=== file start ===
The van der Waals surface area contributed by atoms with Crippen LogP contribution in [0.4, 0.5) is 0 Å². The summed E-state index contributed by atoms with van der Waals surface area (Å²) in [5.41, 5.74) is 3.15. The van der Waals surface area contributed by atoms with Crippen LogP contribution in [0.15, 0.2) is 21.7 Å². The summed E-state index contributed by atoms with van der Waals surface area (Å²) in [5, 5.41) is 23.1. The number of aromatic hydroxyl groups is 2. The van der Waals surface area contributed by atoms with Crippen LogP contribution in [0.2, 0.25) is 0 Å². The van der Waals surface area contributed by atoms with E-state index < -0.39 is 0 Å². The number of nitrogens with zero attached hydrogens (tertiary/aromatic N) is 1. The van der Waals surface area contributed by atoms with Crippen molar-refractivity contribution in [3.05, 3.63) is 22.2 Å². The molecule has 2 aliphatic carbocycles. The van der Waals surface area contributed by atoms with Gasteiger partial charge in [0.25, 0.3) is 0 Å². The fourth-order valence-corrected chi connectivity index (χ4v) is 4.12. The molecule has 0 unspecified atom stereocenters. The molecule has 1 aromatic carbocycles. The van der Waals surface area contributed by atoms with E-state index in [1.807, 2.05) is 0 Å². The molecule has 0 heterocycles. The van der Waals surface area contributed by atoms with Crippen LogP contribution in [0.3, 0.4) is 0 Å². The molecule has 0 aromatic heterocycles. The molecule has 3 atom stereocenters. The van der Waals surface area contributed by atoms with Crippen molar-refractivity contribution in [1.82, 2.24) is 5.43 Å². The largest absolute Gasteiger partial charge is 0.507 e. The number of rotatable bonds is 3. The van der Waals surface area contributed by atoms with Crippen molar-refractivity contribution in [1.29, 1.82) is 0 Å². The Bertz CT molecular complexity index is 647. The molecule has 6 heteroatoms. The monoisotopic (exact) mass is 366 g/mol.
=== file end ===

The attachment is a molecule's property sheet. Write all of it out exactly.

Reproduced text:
The van der Waals surface area contributed by atoms with Crippen LogP contribution in [0.4, 0.5) is 0 Å². The summed E-state index contributed by atoms with van der Waals surface area (Å²) in [5.41, 5.74) is 3.15. The van der Waals surface area contributed by atoms with Crippen LogP contribution in [0.15, 0.2) is 21.7 Å². The summed E-state index contributed by atoms with van der Waals surface area (Å²) in [5, 5.41) is 23.1. The number of aromatic hydroxyl groups is 2. The van der Waals surface area contributed by atoms with Crippen LogP contribution in [0.2, 0.25) is 0 Å². The van der Waals surface area contributed by atoms with E-state index < -0.39 is 0 Å². The number of nitrogens with zero attached hydrogens (tertiary/aromatic N) is 1. The van der Waals surface area contributed by atoms with Crippen molar-refractivity contribution in [3.05, 3.63) is 22.2 Å². The molecule has 2 aliphatic carbocycles. The van der Waals surface area contributed by atoms with Gasteiger partial charge in [0.25, 0.3) is 0 Å². The fourth-order valence-corrected chi connectivity index (χ4v) is 4.12. The molecule has 0 unspecified atom stereocenters. The molecule has 1 aromatic carbocycles. The van der Waals surface area contributed by atoms with E-state index in [1.807, 2.05) is 0 Å². The molecule has 0 heterocycles. The van der Waals surface area contributed by atoms with Crippen LogP contribution in [0.3, 0.4) is 0 Å². The molecule has 0 aromatic heterocycles. The molecule has 3 atom stereocenters. The van der Waals surface area contributed by atoms with Crippen molar-refractivity contribution in [1.82, 2.24) is 5.43 Å². The largest absolute Gasteiger partial charge is 0.507 e. The number of rotatable bonds is 3. The van der Waals surface area contributed by atoms with Crippen molar-refractivity contribution in [1.29, 1.82) is 0 Å². The Bertz CT molecular complexity index is 647. The molecule has 6 heteroatoms. The monoisotopic (exact) mass is 366 g/mol.